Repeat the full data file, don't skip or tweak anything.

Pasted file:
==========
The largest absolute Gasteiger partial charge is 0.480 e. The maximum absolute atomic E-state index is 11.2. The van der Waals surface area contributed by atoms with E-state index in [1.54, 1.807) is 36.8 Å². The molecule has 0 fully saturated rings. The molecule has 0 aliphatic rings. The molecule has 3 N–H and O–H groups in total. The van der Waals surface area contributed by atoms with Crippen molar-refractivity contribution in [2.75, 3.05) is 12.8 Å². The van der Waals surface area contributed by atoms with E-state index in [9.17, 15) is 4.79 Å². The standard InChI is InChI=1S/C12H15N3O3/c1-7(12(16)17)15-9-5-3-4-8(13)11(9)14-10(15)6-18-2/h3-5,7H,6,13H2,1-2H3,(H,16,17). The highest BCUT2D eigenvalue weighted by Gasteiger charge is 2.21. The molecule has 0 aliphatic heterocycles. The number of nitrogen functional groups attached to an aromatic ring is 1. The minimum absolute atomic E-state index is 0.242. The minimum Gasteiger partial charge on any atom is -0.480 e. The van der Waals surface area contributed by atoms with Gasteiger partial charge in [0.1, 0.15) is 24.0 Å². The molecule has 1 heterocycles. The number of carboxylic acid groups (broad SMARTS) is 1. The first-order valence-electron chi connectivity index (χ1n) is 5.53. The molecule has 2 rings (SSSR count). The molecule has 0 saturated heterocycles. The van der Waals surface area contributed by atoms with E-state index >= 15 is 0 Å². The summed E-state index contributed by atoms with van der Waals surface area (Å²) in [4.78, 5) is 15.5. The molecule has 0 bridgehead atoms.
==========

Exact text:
The largest absolute Gasteiger partial charge is 0.480 e. The maximum absolute atomic E-state index is 11.2. The van der Waals surface area contributed by atoms with E-state index in [1.54, 1.807) is 36.8 Å². The molecule has 0 fully saturated rings. The molecule has 0 aliphatic rings. The molecule has 3 N–H and O–H groups in total. The van der Waals surface area contributed by atoms with Crippen molar-refractivity contribution in [2.75, 3.05) is 12.8 Å². The van der Waals surface area contributed by atoms with E-state index in [9.17, 15) is 4.79 Å². The standard InChI is InChI=1S/C12H15N3O3/c1-7(12(16)17)15-9-5-3-4-8(13)11(9)14-10(15)6-18-2/h3-5,7H,6,13H2,1-2H3,(H,16,17). The highest BCUT2D eigenvalue weighted by Gasteiger charge is 2.21. The molecule has 0 aliphatic heterocycles. The number of nitrogen functional groups attached to an aromatic ring is 1. The minimum absolute atomic E-state index is 0.242. The minimum Gasteiger partial charge on any atom is -0.480 e. The van der Waals surface area contributed by atoms with Gasteiger partial charge in [0.1, 0.15) is 24.0 Å². The molecule has 1 heterocycles. The number of carboxylic acid groups (broad SMARTS) is 1. The first-order valence-electron chi connectivity index (χ1n) is 5.53. The molecule has 2 rings (SSSR count). The molecule has 0 saturated heterocycles. The van der Waals surface area contributed by atoms with E-state index >= 15 is 0 Å². The summed E-state index contributed by atoms with van der Waals surface area (Å²) in [4.78, 5) is 15.5. The molecule has 0 bridgehead atoms.